Wednesday, April 8, 2009
Silverzweig v. Doherty, ___Misc.3d___ (N.Y. Co. Feb. 2, 2009)(registration required), is a very interesting case. Plaintiff, a sanitation worker was dimissed for being AWOL. Why? He was in jail awaiting trial for Conspiracy to Commit Murder for Hire. Ultimately, he was acquitted after trial and sought reinstatement. The court held that it was arbitrary and capricious for the public employer not to reinstatement him, reasoning:
The denial of reinstatement also violates the above-discussed requirement of Civil Service Law §75 that no disciplinary action be taken absent misconduct. As the statutory grounds for disciplinary action reveal, misconduct on the part of a civil service employee "implies intentional and willful disobedience." Reisig v. Kirby, 62 Misc.2d 632 (Sup. Ct., Suffolk Co. 1968), aff'd 31 AD2d 1008 (2nd Dep't 1969)(emphasis in original), citing Matter of Griffi v. Thompson, 202 NY 104. CSL §75 further confirms that "[t]he burden of proving incompetency or misconduct shall be upon the person alleging the same," in this case, the respondent. Thus, in Reisig, the court annulled the decision discharging a civil service employee for insubordination based on her refusal to respond to an order directing her return to work, when she documented that she was physically unable to return to work. Finding that the evidence failed to establish that the employee had intentionally or willfully disobeyed her employer, the court held that the facts fell "far short of insubordination and misconduct such as would justify [the employee's] discharge." 62 Misc.2d at 635.
Similarly, in Cosgrove v. Carey, 253 App. Div. 613 (1st Dep't 1938), rev'd on other grounds 278 NY 350, the First Department annulled a decision dismissing a firefighter because he was unable to perform the duties of his position due to physical degenerative changes. Finding that the facts did not constitute "censurable incapacity," the court stated (at 614): "The incapacity of old age is not an 'offense' to be 'punished' by dismissal from the service or the imposition of a 'penalty,' and we cannot believe that the framers of the charter intended such a result."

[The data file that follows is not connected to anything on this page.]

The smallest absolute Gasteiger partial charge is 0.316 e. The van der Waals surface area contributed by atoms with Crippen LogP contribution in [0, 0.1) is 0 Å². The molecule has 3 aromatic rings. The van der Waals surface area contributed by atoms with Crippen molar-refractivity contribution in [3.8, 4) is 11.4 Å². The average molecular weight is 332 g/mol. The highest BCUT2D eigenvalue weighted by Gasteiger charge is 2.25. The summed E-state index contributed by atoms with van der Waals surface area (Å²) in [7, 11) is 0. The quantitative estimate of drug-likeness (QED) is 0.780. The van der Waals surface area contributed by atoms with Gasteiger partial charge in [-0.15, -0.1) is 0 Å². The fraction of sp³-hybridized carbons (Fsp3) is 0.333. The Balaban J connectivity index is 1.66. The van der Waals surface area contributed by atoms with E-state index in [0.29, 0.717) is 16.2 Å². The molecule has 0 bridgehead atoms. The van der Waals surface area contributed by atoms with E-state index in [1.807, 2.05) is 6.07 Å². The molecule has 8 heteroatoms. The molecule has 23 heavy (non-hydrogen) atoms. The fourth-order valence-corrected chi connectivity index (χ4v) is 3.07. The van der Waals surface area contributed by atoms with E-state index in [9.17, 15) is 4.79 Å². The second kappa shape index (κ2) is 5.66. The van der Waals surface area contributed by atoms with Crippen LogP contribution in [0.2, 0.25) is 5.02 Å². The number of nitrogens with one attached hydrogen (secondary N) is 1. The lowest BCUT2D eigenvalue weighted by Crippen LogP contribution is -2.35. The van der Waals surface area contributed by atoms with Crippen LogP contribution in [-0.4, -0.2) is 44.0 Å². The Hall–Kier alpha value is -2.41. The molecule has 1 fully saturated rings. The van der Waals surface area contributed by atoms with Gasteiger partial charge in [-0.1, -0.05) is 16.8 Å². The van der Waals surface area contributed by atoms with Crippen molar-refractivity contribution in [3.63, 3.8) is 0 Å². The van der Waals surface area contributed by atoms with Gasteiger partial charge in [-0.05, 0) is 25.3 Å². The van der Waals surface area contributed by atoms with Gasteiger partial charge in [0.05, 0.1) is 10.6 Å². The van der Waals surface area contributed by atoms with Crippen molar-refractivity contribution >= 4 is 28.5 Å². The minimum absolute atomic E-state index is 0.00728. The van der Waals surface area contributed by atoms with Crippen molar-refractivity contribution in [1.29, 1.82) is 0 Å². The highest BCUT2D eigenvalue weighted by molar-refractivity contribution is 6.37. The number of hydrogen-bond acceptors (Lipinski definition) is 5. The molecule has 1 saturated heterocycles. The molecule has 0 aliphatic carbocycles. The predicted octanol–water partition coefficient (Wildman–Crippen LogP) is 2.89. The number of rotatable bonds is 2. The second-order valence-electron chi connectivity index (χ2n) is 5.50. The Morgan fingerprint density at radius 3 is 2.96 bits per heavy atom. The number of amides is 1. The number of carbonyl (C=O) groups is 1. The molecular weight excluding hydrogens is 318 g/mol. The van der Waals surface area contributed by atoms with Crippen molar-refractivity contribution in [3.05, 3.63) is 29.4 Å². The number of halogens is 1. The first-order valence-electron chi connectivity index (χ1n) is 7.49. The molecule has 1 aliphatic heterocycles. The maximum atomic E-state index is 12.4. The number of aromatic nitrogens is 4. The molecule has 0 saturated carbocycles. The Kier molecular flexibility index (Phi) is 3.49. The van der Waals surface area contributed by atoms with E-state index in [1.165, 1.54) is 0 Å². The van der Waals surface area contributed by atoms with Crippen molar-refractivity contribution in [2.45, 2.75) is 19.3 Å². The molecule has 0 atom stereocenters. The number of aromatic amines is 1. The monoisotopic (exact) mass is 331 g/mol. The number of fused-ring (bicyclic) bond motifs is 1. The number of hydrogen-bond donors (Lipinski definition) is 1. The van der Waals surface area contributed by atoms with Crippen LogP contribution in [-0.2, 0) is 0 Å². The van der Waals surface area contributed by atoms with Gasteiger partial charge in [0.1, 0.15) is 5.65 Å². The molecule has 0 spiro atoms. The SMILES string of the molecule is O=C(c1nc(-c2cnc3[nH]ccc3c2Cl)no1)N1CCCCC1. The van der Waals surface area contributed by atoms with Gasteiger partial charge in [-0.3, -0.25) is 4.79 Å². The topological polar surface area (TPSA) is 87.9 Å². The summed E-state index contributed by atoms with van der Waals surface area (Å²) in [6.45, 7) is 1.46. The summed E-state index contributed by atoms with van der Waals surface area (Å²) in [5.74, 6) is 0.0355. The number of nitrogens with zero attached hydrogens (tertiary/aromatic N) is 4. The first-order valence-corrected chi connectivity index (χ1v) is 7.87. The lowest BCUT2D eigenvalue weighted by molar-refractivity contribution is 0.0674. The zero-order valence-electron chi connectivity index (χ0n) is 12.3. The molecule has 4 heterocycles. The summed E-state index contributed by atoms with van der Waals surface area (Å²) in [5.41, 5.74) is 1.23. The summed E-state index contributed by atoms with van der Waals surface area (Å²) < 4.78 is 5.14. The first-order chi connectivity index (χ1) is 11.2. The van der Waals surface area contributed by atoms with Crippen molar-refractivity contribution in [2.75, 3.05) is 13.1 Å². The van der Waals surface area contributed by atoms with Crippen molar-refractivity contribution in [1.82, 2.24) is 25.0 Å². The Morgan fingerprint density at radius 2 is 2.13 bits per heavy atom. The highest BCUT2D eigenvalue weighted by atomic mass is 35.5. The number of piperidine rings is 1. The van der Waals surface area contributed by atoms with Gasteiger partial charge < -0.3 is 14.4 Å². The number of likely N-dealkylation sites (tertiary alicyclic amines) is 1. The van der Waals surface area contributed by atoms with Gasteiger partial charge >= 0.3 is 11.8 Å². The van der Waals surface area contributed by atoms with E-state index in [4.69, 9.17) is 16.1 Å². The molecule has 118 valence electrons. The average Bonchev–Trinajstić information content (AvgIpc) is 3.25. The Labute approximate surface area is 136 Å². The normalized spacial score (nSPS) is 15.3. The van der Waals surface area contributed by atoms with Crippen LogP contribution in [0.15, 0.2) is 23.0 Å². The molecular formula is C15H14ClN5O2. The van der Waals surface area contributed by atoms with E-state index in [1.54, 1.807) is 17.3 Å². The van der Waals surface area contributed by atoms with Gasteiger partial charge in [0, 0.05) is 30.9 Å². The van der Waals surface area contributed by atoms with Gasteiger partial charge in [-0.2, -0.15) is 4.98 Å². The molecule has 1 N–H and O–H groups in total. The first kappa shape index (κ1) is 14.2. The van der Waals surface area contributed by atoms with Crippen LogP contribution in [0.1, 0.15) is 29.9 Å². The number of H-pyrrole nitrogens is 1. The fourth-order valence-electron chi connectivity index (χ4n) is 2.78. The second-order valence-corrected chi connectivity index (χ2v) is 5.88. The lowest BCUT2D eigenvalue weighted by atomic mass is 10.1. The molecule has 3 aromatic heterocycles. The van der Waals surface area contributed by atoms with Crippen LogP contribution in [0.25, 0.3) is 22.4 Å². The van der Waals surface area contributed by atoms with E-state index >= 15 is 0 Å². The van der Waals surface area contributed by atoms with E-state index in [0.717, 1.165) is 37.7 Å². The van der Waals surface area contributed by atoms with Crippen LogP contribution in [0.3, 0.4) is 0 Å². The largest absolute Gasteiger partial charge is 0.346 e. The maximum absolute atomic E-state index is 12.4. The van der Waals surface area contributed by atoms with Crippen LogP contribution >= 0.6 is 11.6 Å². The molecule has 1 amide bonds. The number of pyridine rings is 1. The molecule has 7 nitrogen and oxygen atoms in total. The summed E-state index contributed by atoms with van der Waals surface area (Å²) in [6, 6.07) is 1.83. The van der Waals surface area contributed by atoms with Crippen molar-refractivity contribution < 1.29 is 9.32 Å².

Such is the case here. While Silberzweig's absence without leave due to his arrest may have justified the termination of his employment, no misconduct existed which justified the denial of reinstatement once Silberzweig had been acquitted of the charges which had led to his arrest. The Third Department has ruled to this effect in the context of unemployment insurance benefits. For example, in Matter of Hartnett, 175 AD2d 936, 937 (1991), the court held as follows:
Nor can claimant's arrest on the drug possession charge support a finding of misconduct, because that charge was ultimately dismissed and there is no evidence in the record to suggest that claimant was in fact involved in any drug-related activity. To hold otherwise would give rise to an implication that willfulness has come to mean being in the wrong place at the wrong time. Indeed, such a holding would establish a dangerous precedent, i.e., that disqualifying conduct may be predicated on a mere arrest unsupported by a conviction. . . .
Indeed, such a decision was made by the Unemployment Insurance Appeal Board in Silberzweig's own case. (See Exh. 1 to Reply Memo). Initially, the Department of Labor had disqualified Silberzweig from receiving benefits on the ground that his employment had been lost through misconduct because be had been absent without leave during his incarceration.
This is a very significant decision and my guess is that it is going to be appealed. It comes down to the fact that the court saw a distinction between the decision to terminate (based upon being AWOL) and the decision to reinstate (application made after the acquittal). The problem with the court's analysis, and it is a significant problem, is that I do not believe that the employee had a right to reinstatement. If that is the case, then how could the decision denying reinstatement be arbitrary and capricious. On the other hand, perhaps there is a public policy in the corrections law which would support reinstatement-a point not discussed by the court.
Law review commentary with respect to this issue would be most welcome.
Mitchell H. Rubinstein